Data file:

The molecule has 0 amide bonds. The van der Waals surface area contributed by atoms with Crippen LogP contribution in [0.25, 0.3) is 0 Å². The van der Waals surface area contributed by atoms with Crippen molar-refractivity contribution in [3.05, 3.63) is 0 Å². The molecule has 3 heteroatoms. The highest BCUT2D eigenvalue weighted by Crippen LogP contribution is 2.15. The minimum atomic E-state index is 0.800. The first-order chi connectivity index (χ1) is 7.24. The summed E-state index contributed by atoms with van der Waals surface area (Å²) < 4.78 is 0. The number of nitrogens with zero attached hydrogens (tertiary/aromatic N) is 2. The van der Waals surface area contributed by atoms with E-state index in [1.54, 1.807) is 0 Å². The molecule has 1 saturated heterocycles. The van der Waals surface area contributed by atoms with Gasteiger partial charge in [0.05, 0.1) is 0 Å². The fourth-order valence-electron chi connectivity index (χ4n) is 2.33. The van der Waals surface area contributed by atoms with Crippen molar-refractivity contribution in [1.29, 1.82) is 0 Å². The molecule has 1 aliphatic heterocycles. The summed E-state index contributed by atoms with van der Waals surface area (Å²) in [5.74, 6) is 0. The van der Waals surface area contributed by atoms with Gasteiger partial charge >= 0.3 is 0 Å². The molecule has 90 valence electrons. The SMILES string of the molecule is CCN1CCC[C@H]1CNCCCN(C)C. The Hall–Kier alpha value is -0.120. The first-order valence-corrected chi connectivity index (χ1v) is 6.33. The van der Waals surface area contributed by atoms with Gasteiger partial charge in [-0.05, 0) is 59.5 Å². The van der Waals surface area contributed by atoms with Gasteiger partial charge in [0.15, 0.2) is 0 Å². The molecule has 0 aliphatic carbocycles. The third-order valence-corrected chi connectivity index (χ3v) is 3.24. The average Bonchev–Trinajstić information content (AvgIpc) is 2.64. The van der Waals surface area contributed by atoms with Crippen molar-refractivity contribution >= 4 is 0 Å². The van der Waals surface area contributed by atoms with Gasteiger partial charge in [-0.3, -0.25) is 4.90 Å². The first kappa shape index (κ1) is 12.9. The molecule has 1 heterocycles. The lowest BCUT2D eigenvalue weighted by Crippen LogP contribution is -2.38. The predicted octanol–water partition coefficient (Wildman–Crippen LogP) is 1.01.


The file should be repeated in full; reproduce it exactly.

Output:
The molecule has 0 amide bonds. The van der Waals surface area contributed by atoms with Crippen LogP contribution in [0.25, 0.3) is 0 Å². The van der Waals surface area contributed by atoms with Crippen molar-refractivity contribution in [3.05, 3.63) is 0 Å². The molecule has 3 heteroatoms. The highest BCUT2D eigenvalue weighted by Crippen LogP contribution is 2.15. The minimum atomic E-state index is 0.800. The first-order chi connectivity index (χ1) is 7.24. The summed E-state index contributed by atoms with van der Waals surface area (Å²) < 4.78 is 0. The number of nitrogens with zero attached hydrogens (tertiary/aromatic N) is 2. The van der Waals surface area contributed by atoms with E-state index in [1.54, 1.807) is 0 Å². The molecule has 1 saturated heterocycles. The van der Waals surface area contributed by atoms with Gasteiger partial charge in [0.05, 0.1) is 0 Å². The fourth-order valence-electron chi connectivity index (χ4n) is 2.33. The van der Waals surface area contributed by atoms with Crippen molar-refractivity contribution in [1.29, 1.82) is 0 Å². The molecule has 1 aliphatic heterocycles. The summed E-state index contributed by atoms with van der Waals surface area (Å²) in [5.74, 6) is 0. The van der Waals surface area contributed by atoms with Gasteiger partial charge >= 0.3 is 0 Å². The molecule has 90 valence electrons. The SMILES string of the molecule is CCN1CCC[C@H]1CNCCCN(C)C. The Hall–Kier alpha value is -0.120. The first-order valence-corrected chi connectivity index (χ1v) is 6.33. The van der Waals surface area contributed by atoms with Gasteiger partial charge in [-0.05, 0) is 59.5 Å². The van der Waals surface area contributed by atoms with Gasteiger partial charge in [0.15, 0.2) is 0 Å². The molecule has 0 aliphatic carbocycles. The third-order valence-corrected chi connectivity index (χ3v) is 3.24. The average Bonchev–Trinajstić information content (AvgIpc) is 2.64. The van der Waals surface area contributed by atoms with Crippen molar-refractivity contribution >= 4 is 0 Å². The van der Waals surface area contributed by atoms with Gasteiger partial charge in [-0.3, -0.25) is 4.90 Å². The first kappa shape index (κ1) is 12.9. The molecule has 1 heterocycles. The lowest BCUT2D eigenvalue weighted by Crippen LogP contribution is -2.38. The predicted octanol–water partition coefficient (Wildman–Crippen LogP) is 1.01.